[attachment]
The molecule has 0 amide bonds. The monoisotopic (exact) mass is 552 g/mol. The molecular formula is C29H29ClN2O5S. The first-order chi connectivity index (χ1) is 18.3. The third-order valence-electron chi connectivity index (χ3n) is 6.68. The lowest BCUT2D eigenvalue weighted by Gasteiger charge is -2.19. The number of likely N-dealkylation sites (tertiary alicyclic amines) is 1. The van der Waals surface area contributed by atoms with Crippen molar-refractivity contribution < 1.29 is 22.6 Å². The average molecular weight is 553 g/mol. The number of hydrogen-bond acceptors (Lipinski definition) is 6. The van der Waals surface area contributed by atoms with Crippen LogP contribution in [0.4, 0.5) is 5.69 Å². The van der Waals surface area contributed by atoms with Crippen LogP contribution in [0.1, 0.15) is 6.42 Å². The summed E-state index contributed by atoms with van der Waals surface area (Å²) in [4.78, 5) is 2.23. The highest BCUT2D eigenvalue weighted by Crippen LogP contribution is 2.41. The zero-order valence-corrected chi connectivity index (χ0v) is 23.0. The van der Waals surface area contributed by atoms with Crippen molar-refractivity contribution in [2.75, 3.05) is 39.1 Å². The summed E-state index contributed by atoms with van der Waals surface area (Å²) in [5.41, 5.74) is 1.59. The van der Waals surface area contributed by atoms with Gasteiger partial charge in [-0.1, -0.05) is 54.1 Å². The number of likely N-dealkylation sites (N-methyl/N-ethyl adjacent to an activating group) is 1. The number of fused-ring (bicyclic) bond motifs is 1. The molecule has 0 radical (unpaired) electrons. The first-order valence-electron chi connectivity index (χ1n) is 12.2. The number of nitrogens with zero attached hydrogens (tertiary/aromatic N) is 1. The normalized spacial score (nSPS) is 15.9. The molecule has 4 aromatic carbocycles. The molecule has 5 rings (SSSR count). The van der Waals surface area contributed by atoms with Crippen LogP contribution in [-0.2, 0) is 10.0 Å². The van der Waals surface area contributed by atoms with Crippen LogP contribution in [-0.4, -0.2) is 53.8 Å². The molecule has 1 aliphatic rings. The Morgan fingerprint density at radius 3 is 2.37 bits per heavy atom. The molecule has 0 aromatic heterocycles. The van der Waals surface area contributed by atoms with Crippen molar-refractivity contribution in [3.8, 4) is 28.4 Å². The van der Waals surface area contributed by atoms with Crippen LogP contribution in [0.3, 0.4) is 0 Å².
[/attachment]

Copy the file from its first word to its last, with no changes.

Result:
The molecule has 0 amide bonds. The monoisotopic (exact) mass is 552 g/mol. The molecular formula is C29H29ClN2O5S. The first-order chi connectivity index (χ1) is 18.3. The third-order valence-electron chi connectivity index (χ3n) is 6.68. The lowest BCUT2D eigenvalue weighted by Gasteiger charge is -2.19. The number of likely N-dealkylation sites (tertiary alicyclic amines) is 1. The van der Waals surface area contributed by atoms with Crippen molar-refractivity contribution < 1.29 is 22.6 Å². The average molecular weight is 553 g/mol. The number of hydrogen-bond acceptors (Lipinski definition) is 6. The van der Waals surface area contributed by atoms with Crippen LogP contribution in [0.4, 0.5) is 5.69 Å². The van der Waals surface area contributed by atoms with Crippen LogP contribution in [0.1, 0.15) is 6.42 Å². The summed E-state index contributed by atoms with van der Waals surface area (Å²) in [4.78, 5) is 2.23. The highest BCUT2D eigenvalue weighted by Crippen LogP contribution is 2.41. The zero-order valence-corrected chi connectivity index (χ0v) is 23.0. The van der Waals surface area contributed by atoms with Crippen molar-refractivity contribution in [2.75, 3.05) is 39.1 Å². The summed E-state index contributed by atoms with van der Waals surface area (Å²) in [5.41, 5.74) is 1.59. The van der Waals surface area contributed by atoms with Gasteiger partial charge in [-0.1, -0.05) is 54.1 Å². The number of likely N-dealkylation sites (N-methyl/N-ethyl adjacent to an activating group) is 1. The number of fused-ring (bicyclic) bond motifs is 1. The molecule has 0 radical (unpaired) electrons. The first-order valence-electron chi connectivity index (χ1n) is 12.2. The number of nitrogens with zero attached hydrogens (tertiary/aromatic N) is 1. The normalized spacial score (nSPS) is 15.9. The molecule has 4 aromatic carbocycles. The molecule has 5 rings (SSSR count). The van der Waals surface area contributed by atoms with Crippen LogP contribution in [-0.2, 0) is 10.0 Å². The van der Waals surface area contributed by atoms with Crippen LogP contribution in [-0.4, -0.2) is 53.8 Å². The molecule has 1 aliphatic rings. The Morgan fingerprint density at radius 3 is 2.37 bits per heavy atom. The molecule has 0 aromatic heterocycles. The van der Waals surface area contributed by atoms with Crippen molar-refractivity contribution in [3.8, 4) is 28.4 Å². The van der Waals surface area contributed by atoms with Crippen LogP contribution in [0.3, 0.4) is 0 Å².